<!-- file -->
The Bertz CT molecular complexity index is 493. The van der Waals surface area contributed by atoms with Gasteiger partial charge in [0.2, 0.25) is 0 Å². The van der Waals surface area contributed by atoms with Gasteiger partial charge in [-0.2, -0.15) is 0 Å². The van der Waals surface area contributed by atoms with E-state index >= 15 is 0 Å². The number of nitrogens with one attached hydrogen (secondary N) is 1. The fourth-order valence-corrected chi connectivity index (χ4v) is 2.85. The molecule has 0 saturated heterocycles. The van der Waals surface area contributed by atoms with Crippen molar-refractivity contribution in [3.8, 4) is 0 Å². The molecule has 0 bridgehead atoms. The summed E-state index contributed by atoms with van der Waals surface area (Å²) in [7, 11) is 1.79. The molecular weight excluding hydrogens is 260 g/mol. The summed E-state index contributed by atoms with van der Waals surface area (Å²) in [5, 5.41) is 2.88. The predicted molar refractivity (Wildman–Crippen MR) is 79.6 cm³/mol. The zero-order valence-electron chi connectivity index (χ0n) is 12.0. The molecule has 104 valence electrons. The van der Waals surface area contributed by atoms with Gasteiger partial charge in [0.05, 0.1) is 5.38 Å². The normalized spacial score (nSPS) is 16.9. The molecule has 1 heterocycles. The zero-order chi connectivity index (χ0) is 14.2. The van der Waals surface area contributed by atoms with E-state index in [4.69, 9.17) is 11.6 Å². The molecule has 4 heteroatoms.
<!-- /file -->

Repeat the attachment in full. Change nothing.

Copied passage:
The Bertz CT molecular complexity index is 493. The van der Waals surface area contributed by atoms with Gasteiger partial charge in [0.2, 0.25) is 0 Å². The van der Waals surface area contributed by atoms with Gasteiger partial charge in [-0.2, -0.15) is 0 Å². The van der Waals surface area contributed by atoms with E-state index >= 15 is 0 Å². The number of nitrogens with one attached hydrogen (secondary N) is 1. The fourth-order valence-corrected chi connectivity index (χ4v) is 2.85. The molecule has 0 saturated heterocycles. The van der Waals surface area contributed by atoms with Crippen molar-refractivity contribution in [3.8, 4) is 0 Å². The molecule has 0 bridgehead atoms. The summed E-state index contributed by atoms with van der Waals surface area (Å²) in [7, 11) is 1.79. The molecular weight excluding hydrogens is 260 g/mol. The summed E-state index contributed by atoms with van der Waals surface area (Å²) in [5, 5.41) is 2.88. The predicted molar refractivity (Wildman–Crippen MR) is 79.6 cm³/mol. The zero-order valence-electron chi connectivity index (χ0n) is 12.0. The molecule has 104 valence electrons. The van der Waals surface area contributed by atoms with Gasteiger partial charge in [0.05, 0.1) is 5.38 Å². The normalized spacial score (nSPS) is 16.9. The molecule has 1 heterocycles. The zero-order chi connectivity index (χ0) is 14.2. The van der Waals surface area contributed by atoms with E-state index in [4.69, 9.17) is 11.6 Å². The molecule has 4 heteroatoms.